Progress after six months

  • She uses her computer with magnification to write and edit her work and to access the school intranet/email where curriculum activities and assignments are loaded.
  • She uses the tablet camera to capture class content (for example, whiteboard, books, worksheets, notes, science experiments/apparatus and so on). Photographs can be immediately enlarged on the tablet screen. This also reduces her reliance on others for note-taking.
  • Hayley uses screen reading to navigate the computer and speech feedback to support touch typing and editing.

Example 6: Physical Disability Service requiring writing support


Bridget, aged 10.

Diagnosis of Cerebral Palsy – spastic quadriplegia.

She has multiple challenges including difficulties with gross and fine motor activities.  She's working at Level 2 of the curriculum.

Bridget's is able to walk short distances with the support of a walking frame and has a manual wheelchair for longer distances.

She has difficulty maintaining an upright sitting posture because of a lack of muscle strength and fatigues easily.

Writing with a pencil is very limited and tiring. She's able to write 3–4 sentences during a 20-minute writing session but legibility deteriorates the more she writes and can often be unreadable.


Bridget attends her local primary school full time.

She's in a mainstream class of her peers with 28 other students. There is one teacher and one teacher aide in her class.

Suzy receives support from Occupational Therapy and Physiotherapy through the Physical Disability Service.

The class have shared group tables with plastic bucket chairs that are all the same height.

Students are allowed to bring their own devices but only 3–4 students have opted to do this. The school support Windows and iOS devices. The class has access to 10 class laptops that are shared with other classes in the school.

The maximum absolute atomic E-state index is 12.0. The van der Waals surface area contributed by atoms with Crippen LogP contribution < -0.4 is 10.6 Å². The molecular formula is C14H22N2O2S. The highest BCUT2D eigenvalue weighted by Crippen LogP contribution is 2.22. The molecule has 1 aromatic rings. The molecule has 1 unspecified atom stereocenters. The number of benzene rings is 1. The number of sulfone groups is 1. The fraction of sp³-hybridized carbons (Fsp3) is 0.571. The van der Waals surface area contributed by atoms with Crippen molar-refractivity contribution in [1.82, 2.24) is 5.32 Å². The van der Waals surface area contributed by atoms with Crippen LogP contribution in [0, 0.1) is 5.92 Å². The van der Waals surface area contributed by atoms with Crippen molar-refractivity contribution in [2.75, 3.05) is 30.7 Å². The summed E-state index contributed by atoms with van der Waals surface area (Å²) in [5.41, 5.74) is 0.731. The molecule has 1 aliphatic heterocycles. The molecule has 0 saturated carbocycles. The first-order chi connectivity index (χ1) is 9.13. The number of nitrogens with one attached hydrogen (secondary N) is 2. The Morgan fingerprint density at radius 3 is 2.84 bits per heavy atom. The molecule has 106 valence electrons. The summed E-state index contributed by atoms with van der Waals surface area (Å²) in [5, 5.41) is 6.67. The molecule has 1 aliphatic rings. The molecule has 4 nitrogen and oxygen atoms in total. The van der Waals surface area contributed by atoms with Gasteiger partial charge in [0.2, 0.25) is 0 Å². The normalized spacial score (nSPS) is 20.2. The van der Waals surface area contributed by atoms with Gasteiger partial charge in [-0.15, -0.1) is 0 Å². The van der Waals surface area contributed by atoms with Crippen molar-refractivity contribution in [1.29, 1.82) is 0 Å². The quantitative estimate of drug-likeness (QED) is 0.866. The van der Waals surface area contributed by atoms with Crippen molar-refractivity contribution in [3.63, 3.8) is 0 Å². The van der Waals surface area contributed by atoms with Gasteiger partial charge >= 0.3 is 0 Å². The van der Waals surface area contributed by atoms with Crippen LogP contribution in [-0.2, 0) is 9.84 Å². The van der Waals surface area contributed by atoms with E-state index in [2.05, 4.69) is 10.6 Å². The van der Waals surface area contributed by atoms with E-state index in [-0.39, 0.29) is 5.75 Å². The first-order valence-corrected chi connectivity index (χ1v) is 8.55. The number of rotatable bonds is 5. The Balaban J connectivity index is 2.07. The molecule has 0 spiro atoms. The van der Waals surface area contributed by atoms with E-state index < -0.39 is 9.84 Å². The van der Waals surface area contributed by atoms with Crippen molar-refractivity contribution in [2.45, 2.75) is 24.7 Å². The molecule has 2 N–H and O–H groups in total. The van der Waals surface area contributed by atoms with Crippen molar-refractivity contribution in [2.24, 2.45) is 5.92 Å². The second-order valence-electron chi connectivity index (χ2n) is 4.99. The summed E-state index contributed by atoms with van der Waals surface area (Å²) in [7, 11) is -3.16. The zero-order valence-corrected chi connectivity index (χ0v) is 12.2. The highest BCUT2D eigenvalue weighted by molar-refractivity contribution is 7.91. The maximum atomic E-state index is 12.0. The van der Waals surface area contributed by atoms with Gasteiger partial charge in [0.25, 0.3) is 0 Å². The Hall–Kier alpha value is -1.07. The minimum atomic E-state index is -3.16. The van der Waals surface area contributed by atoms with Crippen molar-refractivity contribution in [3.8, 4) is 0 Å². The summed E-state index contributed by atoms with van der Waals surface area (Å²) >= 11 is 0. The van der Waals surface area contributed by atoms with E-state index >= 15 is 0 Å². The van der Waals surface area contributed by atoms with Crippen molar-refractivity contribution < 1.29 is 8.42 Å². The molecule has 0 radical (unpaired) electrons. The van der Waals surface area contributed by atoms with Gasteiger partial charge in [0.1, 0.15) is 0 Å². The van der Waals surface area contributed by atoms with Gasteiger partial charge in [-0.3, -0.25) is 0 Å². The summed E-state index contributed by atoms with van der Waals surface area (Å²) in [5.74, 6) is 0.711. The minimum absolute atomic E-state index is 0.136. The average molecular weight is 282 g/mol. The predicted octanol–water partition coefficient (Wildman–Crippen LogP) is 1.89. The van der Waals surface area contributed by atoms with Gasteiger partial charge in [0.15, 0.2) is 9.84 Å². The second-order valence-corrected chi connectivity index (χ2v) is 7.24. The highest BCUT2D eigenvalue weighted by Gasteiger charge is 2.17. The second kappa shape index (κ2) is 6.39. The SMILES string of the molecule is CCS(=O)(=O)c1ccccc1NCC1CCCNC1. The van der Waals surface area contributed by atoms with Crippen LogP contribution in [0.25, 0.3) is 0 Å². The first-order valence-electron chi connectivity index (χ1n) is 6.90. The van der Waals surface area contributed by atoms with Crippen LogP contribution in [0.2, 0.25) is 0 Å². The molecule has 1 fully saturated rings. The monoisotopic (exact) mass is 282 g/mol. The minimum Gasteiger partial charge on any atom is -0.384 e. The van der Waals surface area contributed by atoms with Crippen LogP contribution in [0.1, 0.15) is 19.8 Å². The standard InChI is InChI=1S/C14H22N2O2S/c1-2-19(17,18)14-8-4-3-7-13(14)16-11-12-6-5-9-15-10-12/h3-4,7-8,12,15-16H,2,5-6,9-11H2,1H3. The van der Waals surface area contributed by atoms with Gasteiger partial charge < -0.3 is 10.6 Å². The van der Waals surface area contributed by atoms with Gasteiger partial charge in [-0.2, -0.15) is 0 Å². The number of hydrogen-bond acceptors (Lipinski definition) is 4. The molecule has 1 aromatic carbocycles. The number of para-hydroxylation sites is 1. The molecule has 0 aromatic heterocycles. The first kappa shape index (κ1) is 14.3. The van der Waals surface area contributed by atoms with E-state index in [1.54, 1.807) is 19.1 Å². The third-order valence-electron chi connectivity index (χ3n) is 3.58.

Primary learning goals that assistive technology may support. Bridget will:

  • increase the quality, quantity and legibility of written communication
  • keep pace with her peers.

Bridget will increase her independence within the classroom.


Hardware needs to be:

  • portable (to work in a variety of spaces)
  • lightweight and easy to manage.

Other possible features:

  • Microphone and camera functions.

The software needs to have:

  • word prediction functions
  • read aloud functions.

Assistive technology chosen to trial

  • Lightweight laptop with Word prediction and reading software.
  • Slopeboard.
  • Modified chair with armrests and footplate.


After a four-week trial, there was enough evidence of success to complete the assistive technology application.

Progress after six months

Using the laptop with prediction software, Bridget is able to complete writing tasks more quickly, often at the same time as her classmates. Using the keyboard is significantly easier than manipulating a pencil and the word prediction reduces the keystrokes so she can write more and faster with reduced fatigue.

Bridget is able to write 8–10 sentences during a 20-minute writing session, which is 100% legible and easily able to be read back.

Bridget is able to manage the lightweight laptop on her own including carrying it to her table, opening it up, turning it on, and starting the writing program.

Using the slope board and modified chair, Bridget is in a much better position to see her work and do her writing.